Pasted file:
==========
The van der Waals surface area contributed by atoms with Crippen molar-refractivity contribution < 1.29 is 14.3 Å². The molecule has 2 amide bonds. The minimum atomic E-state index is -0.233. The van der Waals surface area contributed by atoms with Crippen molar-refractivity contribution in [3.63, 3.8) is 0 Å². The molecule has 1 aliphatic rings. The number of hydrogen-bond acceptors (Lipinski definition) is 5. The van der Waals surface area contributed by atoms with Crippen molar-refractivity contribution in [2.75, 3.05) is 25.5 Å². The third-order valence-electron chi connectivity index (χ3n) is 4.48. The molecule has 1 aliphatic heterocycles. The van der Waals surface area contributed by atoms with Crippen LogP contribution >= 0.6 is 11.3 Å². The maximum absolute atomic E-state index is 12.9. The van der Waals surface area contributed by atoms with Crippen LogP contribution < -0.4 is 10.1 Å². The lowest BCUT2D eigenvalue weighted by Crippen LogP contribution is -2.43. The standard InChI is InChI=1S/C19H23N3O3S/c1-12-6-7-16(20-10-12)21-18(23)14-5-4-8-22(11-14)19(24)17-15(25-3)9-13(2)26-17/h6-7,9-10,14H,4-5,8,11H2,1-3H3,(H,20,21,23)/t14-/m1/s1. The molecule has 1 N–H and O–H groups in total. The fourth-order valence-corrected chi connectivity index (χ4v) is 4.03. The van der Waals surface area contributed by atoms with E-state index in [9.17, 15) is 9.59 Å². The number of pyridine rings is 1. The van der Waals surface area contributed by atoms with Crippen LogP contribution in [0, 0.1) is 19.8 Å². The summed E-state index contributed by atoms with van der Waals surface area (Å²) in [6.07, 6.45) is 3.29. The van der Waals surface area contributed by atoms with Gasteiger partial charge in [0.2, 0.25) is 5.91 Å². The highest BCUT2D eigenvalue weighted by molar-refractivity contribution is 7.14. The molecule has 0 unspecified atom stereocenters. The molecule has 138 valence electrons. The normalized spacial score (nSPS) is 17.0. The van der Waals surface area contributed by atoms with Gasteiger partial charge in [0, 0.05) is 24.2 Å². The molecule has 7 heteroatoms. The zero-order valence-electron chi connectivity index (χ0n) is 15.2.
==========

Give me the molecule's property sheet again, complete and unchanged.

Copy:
The van der Waals surface area contributed by atoms with Crippen molar-refractivity contribution < 1.29 is 14.3 Å². The molecule has 2 amide bonds. The minimum atomic E-state index is -0.233. The van der Waals surface area contributed by atoms with Crippen molar-refractivity contribution in [3.63, 3.8) is 0 Å². The molecule has 1 aliphatic rings. The number of hydrogen-bond acceptors (Lipinski definition) is 5. The van der Waals surface area contributed by atoms with Crippen molar-refractivity contribution in [2.75, 3.05) is 25.5 Å². The third-order valence-electron chi connectivity index (χ3n) is 4.48. The molecule has 1 aliphatic heterocycles. The van der Waals surface area contributed by atoms with Crippen LogP contribution >= 0.6 is 11.3 Å². The maximum absolute atomic E-state index is 12.9. The van der Waals surface area contributed by atoms with Crippen LogP contribution < -0.4 is 10.1 Å². The lowest BCUT2D eigenvalue weighted by Crippen LogP contribution is -2.43. The standard InChI is InChI=1S/C19H23N3O3S/c1-12-6-7-16(20-10-12)21-18(23)14-5-4-8-22(11-14)19(24)17-15(25-3)9-13(2)26-17/h6-7,9-10,14H,4-5,8,11H2,1-3H3,(H,20,21,23)/t14-/m1/s1. The molecule has 1 N–H and O–H groups in total. The fourth-order valence-corrected chi connectivity index (χ4v) is 4.03. The van der Waals surface area contributed by atoms with E-state index in [9.17, 15) is 9.59 Å². The number of pyridine rings is 1. The van der Waals surface area contributed by atoms with Crippen LogP contribution in [0, 0.1) is 19.8 Å². The summed E-state index contributed by atoms with van der Waals surface area (Å²) in [6.07, 6.45) is 3.29. The van der Waals surface area contributed by atoms with Gasteiger partial charge in [0.2, 0.25) is 5.91 Å². The highest BCUT2D eigenvalue weighted by molar-refractivity contribution is 7.14. The molecule has 0 unspecified atom stereocenters. The molecule has 138 valence electrons. The normalized spacial score (nSPS) is 17.0. The van der Waals surface area contributed by atoms with Gasteiger partial charge in [0, 0.05) is 24.2 Å². The molecule has 7 heteroatoms. The zero-order valence-electron chi connectivity index (χ0n) is 15.2.